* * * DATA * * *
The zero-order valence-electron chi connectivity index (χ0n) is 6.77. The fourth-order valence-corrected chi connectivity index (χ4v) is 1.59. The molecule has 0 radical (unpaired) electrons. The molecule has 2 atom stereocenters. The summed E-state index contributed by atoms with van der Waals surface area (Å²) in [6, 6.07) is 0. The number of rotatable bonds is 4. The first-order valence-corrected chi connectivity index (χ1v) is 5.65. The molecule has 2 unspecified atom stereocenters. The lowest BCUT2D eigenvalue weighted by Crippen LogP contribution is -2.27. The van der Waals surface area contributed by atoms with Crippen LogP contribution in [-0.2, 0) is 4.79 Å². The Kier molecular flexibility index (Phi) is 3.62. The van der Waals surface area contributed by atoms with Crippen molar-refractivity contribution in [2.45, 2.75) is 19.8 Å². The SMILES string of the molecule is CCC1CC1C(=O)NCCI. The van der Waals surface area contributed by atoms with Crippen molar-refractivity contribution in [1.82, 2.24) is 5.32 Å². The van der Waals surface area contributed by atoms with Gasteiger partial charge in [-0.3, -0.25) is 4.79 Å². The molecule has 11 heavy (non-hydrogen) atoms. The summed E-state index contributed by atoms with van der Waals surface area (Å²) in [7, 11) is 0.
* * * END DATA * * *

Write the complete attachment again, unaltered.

The zero-order valence-electron chi connectivity index (χ0n) is 6.77. The fourth-order valence-corrected chi connectivity index (χ4v) is 1.59. The molecule has 0 radical (unpaired) electrons. The molecule has 2 atom stereocenters. The summed E-state index contributed by atoms with van der Waals surface area (Å²) in [6, 6.07) is 0. The number of rotatable bonds is 4. The first-order valence-corrected chi connectivity index (χ1v) is 5.65. The molecule has 2 unspecified atom stereocenters. The lowest BCUT2D eigenvalue weighted by Crippen LogP contribution is -2.27. The van der Waals surface area contributed by atoms with Crippen LogP contribution in [-0.2, 0) is 4.79 Å². The Kier molecular flexibility index (Phi) is 3.62. The van der Waals surface area contributed by atoms with Crippen molar-refractivity contribution in [2.45, 2.75) is 19.8 Å². The SMILES string of the molecule is CCC1CC1C(=O)NCCI. The van der Waals surface area contributed by atoms with Crippen molar-refractivity contribution in [1.82, 2.24) is 5.32 Å². The van der Waals surface area contributed by atoms with Gasteiger partial charge in [-0.3, -0.25) is 4.79 Å². The molecule has 11 heavy (non-hydrogen) atoms. The summed E-state index contributed by atoms with van der Waals surface area (Å²) in [7, 11) is 0.